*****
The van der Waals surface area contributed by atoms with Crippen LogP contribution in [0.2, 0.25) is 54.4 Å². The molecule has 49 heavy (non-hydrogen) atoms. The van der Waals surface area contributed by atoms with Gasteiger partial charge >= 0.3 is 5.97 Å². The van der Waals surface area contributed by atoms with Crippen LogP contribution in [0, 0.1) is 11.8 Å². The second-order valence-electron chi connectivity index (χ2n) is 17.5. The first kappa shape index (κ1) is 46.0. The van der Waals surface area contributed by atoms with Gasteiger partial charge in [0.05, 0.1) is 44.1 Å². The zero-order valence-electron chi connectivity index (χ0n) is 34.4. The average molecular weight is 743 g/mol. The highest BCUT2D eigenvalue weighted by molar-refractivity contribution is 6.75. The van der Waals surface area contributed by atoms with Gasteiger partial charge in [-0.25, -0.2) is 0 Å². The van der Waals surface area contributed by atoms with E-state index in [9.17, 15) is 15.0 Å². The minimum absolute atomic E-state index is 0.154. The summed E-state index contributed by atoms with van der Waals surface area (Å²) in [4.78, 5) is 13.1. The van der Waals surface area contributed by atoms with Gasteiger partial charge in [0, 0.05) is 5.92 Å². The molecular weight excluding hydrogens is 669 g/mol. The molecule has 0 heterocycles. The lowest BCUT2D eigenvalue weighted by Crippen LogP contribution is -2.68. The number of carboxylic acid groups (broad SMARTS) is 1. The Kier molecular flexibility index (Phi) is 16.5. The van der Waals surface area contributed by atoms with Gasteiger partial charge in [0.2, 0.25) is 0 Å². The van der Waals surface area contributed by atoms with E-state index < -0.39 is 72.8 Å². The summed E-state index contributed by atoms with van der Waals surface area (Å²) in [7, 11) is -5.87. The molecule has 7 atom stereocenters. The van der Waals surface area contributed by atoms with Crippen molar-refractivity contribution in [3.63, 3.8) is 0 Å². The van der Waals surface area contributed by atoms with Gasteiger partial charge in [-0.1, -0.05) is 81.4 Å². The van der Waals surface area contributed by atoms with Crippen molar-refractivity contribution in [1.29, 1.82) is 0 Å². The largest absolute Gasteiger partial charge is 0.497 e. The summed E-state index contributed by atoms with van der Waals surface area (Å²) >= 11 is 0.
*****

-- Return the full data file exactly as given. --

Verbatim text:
The van der Waals surface area contributed by atoms with Crippen LogP contribution in [0.2, 0.25) is 54.4 Å². The molecule has 49 heavy (non-hydrogen) atoms. The van der Waals surface area contributed by atoms with Gasteiger partial charge >= 0.3 is 5.97 Å². The van der Waals surface area contributed by atoms with Crippen LogP contribution in [0, 0.1) is 11.8 Å². The second-order valence-electron chi connectivity index (χ2n) is 17.5. The first kappa shape index (κ1) is 46.0. The van der Waals surface area contributed by atoms with Gasteiger partial charge in [0.05, 0.1) is 44.1 Å². The zero-order valence-electron chi connectivity index (χ0n) is 34.4. The average molecular weight is 743 g/mol. The highest BCUT2D eigenvalue weighted by molar-refractivity contribution is 6.75. The van der Waals surface area contributed by atoms with Gasteiger partial charge in [-0.25, -0.2) is 0 Å². The van der Waals surface area contributed by atoms with E-state index in [9.17, 15) is 15.0 Å². The minimum absolute atomic E-state index is 0.154. The summed E-state index contributed by atoms with van der Waals surface area (Å²) in [4.78, 5) is 13.1. The van der Waals surface area contributed by atoms with Gasteiger partial charge in [0, 0.05) is 5.92 Å². The molecular weight excluding hydrogens is 669 g/mol. The molecule has 0 heterocycles. The lowest BCUT2D eigenvalue weighted by Crippen LogP contribution is -2.68. The number of carboxylic acid groups (broad SMARTS) is 1. The Kier molecular flexibility index (Phi) is 16.5. The van der Waals surface area contributed by atoms with Gasteiger partial charge in [0.2, 0.25) is 0 Å². The van der Waals surface area contributed by atoms with E-state index < -0.39 is 72.8 Å². The summed E-state index contributed by atoms with van der Waals surface area (Å²) in [7, 11) is -5.87. The molecule has 7 atom stereocenters. The van der Waals surface area contributed by atoms with Crippen molar-refractivity contribution in [3.63, 3.8) is 0 Å². The van der Waals surface area contributed by atoms with Gasteiger partial charge in [-0.1, -0.05) is 81.4 Å². The van der Waals surface area contributed by atoms with Crippen molar-refractivity contribution in [1.29, 1.82) is 0 Å². The largest absolute Gasteiger partial charge is 0.497 e. The summed E-state index contributed by atoms with van der Waals surface area (Å²) >= 11 is 0.